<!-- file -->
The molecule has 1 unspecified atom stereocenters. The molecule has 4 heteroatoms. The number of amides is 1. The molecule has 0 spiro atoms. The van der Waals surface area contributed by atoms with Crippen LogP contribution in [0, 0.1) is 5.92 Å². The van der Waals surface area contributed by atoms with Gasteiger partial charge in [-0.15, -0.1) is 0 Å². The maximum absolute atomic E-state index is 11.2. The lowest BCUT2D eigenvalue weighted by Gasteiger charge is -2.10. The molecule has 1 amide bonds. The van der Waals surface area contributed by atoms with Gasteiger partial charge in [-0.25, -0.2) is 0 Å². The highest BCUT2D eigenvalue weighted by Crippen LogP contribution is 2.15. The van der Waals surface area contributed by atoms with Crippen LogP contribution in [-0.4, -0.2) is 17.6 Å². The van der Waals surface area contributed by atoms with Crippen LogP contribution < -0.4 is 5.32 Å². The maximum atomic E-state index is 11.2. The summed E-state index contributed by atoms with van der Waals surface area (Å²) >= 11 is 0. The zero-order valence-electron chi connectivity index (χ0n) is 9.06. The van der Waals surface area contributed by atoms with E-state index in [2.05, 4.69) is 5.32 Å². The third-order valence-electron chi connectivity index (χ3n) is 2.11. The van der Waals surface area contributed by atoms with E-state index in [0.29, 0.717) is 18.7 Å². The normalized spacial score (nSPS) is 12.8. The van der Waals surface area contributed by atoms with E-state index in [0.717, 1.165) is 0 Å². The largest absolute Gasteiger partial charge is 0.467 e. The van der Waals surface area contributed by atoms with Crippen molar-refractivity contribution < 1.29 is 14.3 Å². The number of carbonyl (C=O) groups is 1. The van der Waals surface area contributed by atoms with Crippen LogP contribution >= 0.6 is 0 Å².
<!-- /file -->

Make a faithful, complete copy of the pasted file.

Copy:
The molecule has 1 unspecified atom stereocenters. The molecule has 4 heteroatoms. The number of amides is 1. The molecule has 0 spiro atoms. The van der Waals surface area contributed by atoms with Crippen LogP contribution in [0, 0.1) is 5.92 Å². The van der Waals surface area contributed by atoms with Gasteiger partial charge in [-0.15, -0.1) is 0 Å². The maximum absolute atomic E-state index is 11.2. The lowest BCUT2D eigenvalue weighted by Gasteiger charge is -2.10. The molecule has 1 amide bonds. The van der Waals surface area contributed by atoms with Gasteiger partial charge in [-0.25, -0.2) is 0 Å². The highest BCUT2D eigenvalue weighted by Crippen LogP contribution is 2.15. The van der Waals surface area contributed by atoms with Crippen LogP contribution in [-0.4, -0.2) is 17.6 Å². The van der Waals surface area contributed by atoms with Crippen LogP contribution < -0.4 is 5.32 Å². The maximum atomic E-state index is 11.2. The summed E-state index contributed by atoms with van der Waals surface area (Å²) >= 11 is 0. The zero-order valence-electron chi connectivity index (χ0n) is 9.06. The van der Waals surface area contributed by atoms with E-state index in [2.05, 4.69) is 5.32 Å². The third-order valence-electron chi connectivity index (χ3n) is 2.11. The van der Waals surface area contributed by atoms with E-state index in [0.29, 0.717) is 18.7 Å². The normalized spacial score (nSPS) is 12.8. The van der Waals surface area contributed by atoms with E-state index in [0.717, 1.165) is 0 Å². The largest absolute Gasteiger partial charge is 0.467 e. The van der Waals surface area contributed by atoms with Crippen molar-refractivity contribution < 1.29 is 14.3 Å². The number of carbonyl (C=O) groups is 1. The van der Waals surface area contributed by atoms with Crippen LogP contribution >= 0.6 is 0 Å².